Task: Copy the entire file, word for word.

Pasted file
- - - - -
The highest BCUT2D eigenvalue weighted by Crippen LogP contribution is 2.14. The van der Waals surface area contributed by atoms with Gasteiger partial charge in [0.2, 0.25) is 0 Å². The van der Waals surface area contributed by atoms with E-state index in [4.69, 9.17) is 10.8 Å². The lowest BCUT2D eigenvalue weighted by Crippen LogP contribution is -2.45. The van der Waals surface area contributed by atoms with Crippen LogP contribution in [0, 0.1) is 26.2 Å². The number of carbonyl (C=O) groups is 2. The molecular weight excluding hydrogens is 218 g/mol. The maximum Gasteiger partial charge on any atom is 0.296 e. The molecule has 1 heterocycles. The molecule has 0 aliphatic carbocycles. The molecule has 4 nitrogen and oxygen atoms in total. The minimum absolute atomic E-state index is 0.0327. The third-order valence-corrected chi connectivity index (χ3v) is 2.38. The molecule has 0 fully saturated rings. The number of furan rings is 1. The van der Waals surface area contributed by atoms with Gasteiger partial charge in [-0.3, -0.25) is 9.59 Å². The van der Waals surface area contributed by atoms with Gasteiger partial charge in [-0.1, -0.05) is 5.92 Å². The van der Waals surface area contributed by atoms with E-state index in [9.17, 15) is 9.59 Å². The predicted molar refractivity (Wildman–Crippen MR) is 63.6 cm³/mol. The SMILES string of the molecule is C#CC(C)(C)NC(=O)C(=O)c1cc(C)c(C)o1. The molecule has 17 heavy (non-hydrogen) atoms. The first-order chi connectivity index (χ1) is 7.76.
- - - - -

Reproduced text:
The highest BCUT2D eigenvalue weighted by Crippen LogP contribution is 2.14. The van der Waals surface area contributed by atoms with Gasteiger partial charge in [0.2, 0.25) is 0 Å². The van der Waals surface area contributed by atoms with E-state index in [4.69, 9.17) is 10.8 Å². The lowest BCUT2D eigenvalue weighted by Crippen LogP contribution is -2.45. The van der Waals surface area contributed by atoms with Crippen LogP contribution in [0, 0.1) is 26.2 Å². The number of carbonyl (C=O) groups is 2. The molecular weight excluding hydrogens is 218 g/mol. The maximum Gasteiger partial charge on any atom is 0.296 e. The molecule has 1 heterocycles. The molecule has 0 aliphatic carbocycles. The molecule has 4 nitrogen and oxygen atoms in total. The minimum absolute atomic E-state index is 0.0327. The third-order valence-corrected chi connectivity index (χ3v) is 2.38. The molecule has 0 fully saturated rings. The number of furan rings is 1. The van der Waals surface area contributed by atoms with Gasteiger partial charge in [-0.3, -0.25) is 9.59 Å². The van der Waals surface area contributed by atoms with Gasteiger partial charge in [-0.1, -0.05) is 5.92 Å². The van der Waals surface area contributed by atoms with E-state index in [9.17, 15) is 9.59 Å². The predicted molar refractivity (Wildman–Crippen MR) is 63.6 cm³/mol. The SMILES string of the molecule is C#CC(C)(C)NC(=O)C(=O)c1cc(C)c(C)o1. The molecule has 17 heavy (non-hydrogen) atoms. The first-order chi connectivity index (χ1) is 7.76.